Stay-at-home moms are always looking for ways to earn extra money, but most of the ways available to us – crafting, online surveys, part-time retail jobs – take up a lot of time and only earn small amounts of money. If you’re looking to earn a large chunk of cash quickly, often up to $15,000 or more, consider becoming an egg donor.
Egg donors provide their eggs to infertile couples and help other families have children. Like sperm donors, nearly all egg donors are anonymous. It is a way for you to give the gift of life to a family who cannot conceive children on their own.
The egg donation process is complicated, and you need to understand how to donate eggs before you sign up. It is not a simple sequence; it requires you to undergo a variety of tests, including genetic, medical and psychological testing, before beginning the weeks of injections required to produce and harvest eggs. Although egg donation is in theory similar to sperm donation, egg donation pays so much more than sperm donation because egg donation literally alters your life for a period of one to two months.
During egg donation, you are injected with hormones that cause your ovaries to release multiple eggs at once. Remember, you are born carrying all the eggs you will ever create, and every month your ovaries release a single egg during ovulation. However, these hormones cause you to release dozens of eggs simultaneously, which means you experience PMS times 12: large amounts of belly and breast swelling as your ovaries and uterus prepare for the influx of eggs, and of course all of the water retention, irritability and discomfort that comes with the usual menstrual cycle.
It takes a few weeks after the initial injections before your eggs are ready to be harvested. This involves more needles as doctors remove the eggs from your body one at a time. From there, the eggs are given to other families and implanted via IVF. You never know how many of your eggs result in successful pregnancies. After your eggs are harvested, your body slowly releases the extra hormones and your life returns to normal. Read Stanford’s description of the egg harvesting process for more information about the full medical procedure.
Although egg donation involves multiple injections and a period of discomfort, it is perfectly safe. The American Society of Reproductive Medicine has a large amount of data on the process, which is considered both medically safe and ethical. Numerous stay-at-home moms have already taken advantage of the egg donation process as a way to contribute to the family income while helping other people to start their own families.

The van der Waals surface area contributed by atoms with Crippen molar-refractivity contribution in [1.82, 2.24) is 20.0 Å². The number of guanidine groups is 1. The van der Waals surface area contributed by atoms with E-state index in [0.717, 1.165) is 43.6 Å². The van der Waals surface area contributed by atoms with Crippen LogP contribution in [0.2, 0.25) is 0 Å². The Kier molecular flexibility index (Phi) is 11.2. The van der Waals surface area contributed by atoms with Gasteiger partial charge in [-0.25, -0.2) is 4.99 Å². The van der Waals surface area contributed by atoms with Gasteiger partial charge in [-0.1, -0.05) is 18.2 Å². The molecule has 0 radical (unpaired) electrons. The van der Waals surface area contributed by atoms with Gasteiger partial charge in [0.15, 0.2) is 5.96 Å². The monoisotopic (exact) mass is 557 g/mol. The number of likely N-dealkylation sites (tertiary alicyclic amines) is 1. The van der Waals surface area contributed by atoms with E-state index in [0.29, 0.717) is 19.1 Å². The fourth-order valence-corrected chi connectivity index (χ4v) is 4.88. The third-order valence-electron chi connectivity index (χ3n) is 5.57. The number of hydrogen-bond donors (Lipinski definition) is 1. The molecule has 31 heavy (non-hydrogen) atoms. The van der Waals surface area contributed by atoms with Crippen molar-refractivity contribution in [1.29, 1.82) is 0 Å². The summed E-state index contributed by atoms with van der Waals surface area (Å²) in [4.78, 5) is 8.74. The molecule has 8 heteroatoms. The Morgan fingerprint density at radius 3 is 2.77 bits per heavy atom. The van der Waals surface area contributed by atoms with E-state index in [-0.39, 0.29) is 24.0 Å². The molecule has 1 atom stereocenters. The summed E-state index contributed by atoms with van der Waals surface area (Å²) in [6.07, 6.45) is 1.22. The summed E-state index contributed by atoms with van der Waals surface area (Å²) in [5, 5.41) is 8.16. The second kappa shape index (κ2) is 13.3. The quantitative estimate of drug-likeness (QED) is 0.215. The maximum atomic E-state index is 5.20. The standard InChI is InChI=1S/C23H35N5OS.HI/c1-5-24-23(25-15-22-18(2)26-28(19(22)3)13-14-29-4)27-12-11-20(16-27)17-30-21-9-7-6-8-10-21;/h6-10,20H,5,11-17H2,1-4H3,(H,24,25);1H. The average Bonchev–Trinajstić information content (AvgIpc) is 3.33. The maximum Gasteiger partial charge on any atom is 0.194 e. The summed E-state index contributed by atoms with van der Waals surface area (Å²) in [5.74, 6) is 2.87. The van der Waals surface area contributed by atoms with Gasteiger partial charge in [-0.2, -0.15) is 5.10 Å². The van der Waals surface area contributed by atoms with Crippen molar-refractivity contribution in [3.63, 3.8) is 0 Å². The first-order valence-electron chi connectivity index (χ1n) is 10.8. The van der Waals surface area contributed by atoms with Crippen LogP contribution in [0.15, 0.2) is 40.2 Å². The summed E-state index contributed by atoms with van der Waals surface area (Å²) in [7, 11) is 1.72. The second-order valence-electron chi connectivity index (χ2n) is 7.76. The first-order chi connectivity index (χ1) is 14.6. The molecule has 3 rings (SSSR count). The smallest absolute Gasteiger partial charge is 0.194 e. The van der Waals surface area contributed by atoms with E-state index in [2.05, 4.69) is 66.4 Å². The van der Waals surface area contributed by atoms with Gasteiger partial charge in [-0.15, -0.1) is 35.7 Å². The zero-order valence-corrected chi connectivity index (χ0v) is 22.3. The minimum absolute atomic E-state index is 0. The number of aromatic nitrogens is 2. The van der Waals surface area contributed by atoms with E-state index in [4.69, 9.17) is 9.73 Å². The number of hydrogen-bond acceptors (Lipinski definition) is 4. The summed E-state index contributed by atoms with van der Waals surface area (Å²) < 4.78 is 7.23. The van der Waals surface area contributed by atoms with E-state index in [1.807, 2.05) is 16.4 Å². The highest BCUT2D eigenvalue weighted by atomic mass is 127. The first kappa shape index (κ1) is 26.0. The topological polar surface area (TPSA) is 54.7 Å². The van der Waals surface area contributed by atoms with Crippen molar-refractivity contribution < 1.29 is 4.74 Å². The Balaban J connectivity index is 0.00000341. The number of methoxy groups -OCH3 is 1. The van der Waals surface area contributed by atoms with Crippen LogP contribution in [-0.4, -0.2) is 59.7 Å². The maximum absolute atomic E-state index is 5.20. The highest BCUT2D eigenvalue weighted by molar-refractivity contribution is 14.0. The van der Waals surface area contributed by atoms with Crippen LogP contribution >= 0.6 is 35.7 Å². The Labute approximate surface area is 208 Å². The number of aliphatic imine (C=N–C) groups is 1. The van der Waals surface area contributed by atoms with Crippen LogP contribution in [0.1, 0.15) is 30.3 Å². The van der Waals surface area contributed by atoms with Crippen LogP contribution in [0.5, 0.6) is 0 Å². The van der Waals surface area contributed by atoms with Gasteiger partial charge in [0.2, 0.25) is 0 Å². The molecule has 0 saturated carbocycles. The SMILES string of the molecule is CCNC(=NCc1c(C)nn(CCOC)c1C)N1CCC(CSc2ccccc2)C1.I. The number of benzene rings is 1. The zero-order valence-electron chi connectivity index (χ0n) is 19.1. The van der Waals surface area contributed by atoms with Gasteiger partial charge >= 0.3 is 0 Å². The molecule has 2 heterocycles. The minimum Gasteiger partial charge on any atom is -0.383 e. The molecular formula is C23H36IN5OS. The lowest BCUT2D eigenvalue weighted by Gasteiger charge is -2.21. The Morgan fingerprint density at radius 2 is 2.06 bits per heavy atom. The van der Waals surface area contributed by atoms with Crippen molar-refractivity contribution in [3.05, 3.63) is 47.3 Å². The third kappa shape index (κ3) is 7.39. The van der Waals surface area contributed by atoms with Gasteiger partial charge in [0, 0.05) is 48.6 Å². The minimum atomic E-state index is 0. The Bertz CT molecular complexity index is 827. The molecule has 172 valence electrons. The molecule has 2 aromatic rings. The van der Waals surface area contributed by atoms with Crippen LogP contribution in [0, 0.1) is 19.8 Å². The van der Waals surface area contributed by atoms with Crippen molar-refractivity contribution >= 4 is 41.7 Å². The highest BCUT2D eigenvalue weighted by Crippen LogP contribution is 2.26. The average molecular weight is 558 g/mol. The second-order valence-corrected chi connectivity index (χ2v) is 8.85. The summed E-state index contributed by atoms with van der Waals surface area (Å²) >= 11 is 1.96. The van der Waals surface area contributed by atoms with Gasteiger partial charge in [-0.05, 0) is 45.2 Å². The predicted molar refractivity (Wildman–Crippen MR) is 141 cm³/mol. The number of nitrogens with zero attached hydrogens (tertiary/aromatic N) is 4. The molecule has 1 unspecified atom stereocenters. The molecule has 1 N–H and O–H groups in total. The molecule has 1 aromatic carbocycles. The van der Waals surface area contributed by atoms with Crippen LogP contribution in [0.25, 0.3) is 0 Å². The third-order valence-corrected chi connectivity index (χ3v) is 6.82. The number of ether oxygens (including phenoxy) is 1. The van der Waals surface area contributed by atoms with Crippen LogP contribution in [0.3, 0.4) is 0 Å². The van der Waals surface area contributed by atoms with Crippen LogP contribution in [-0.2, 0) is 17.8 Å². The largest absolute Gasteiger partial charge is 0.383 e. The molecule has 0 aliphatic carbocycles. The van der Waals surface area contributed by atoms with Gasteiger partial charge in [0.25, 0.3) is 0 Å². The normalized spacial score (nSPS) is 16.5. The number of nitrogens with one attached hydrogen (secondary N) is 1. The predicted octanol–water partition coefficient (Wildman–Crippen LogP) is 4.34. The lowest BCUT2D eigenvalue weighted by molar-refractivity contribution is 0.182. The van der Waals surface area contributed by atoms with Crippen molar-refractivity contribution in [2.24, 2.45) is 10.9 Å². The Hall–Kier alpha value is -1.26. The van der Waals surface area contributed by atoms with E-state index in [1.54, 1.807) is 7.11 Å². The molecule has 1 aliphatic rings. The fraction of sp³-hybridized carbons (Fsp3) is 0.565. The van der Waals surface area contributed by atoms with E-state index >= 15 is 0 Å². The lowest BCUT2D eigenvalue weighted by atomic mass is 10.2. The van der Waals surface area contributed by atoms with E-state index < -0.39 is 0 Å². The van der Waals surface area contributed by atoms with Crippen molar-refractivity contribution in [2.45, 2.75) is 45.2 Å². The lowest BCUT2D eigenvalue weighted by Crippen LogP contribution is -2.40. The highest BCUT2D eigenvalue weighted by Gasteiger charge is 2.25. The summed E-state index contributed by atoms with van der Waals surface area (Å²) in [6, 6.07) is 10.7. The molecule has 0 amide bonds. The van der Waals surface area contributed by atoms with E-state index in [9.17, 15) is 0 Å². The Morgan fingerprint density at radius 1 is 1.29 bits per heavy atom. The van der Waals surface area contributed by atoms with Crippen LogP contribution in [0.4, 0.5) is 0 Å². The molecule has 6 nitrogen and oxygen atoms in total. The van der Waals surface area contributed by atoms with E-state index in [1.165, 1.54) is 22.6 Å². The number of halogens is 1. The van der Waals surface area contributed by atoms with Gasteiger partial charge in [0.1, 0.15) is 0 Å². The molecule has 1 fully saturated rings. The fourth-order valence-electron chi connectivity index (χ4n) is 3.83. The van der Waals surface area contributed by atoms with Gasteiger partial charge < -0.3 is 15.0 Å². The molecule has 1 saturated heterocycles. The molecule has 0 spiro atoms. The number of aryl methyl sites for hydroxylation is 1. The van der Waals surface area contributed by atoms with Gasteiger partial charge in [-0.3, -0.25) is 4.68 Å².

Here are a few more caveats: expect to undergo a full series of tests to determine if you are carrying any genetic diseases, as well as psychological tests to ensure you understand the risks involved. It’s best if you’re on the younger side – most egg donation sites cap donation age at 30 or 31, and you’re definitely ineligible after age 35. Although the idea of egg donors having to be “genius supermodels” is a myth, donor families do prefer women with strong educational accomplishments and often show a preference for tall, slender women.
Do not sign up for egg donation if you are currently breastfeeding a child; you do not want the synthetic hormones to seep into your child’s breast milk. It is also not a good idea to do an egg donation cycle if your children require constant, active attention; during the donation process, there will be a handful of days when you might be too uncomfortable or swollen to move, and the process is best for stay-at-home moms who have children who are out of the active toddler stage.
On the other hand, if you are a young mother in good health with children who are able to manage most of their own basic needs, there is no reason why an egg donation process should disrupt your family’s life. Even if it means you take a few “mommy sick days,” you should still be active enough to prepare meals, manage school drop-offs/pick-ups and maintain the work you do as a stay-at-home mom.
If you’re interested in becoming an egg donor, contact a donation site in your area and see if you qualify for the donation procedure. Discuss the procedure with your spouse or partner, and explain to your children that mommy is going to need extra love and care for the next few months. Then take the hormones and release your eggs – and think of how much a mother just like you is going to love her new baby.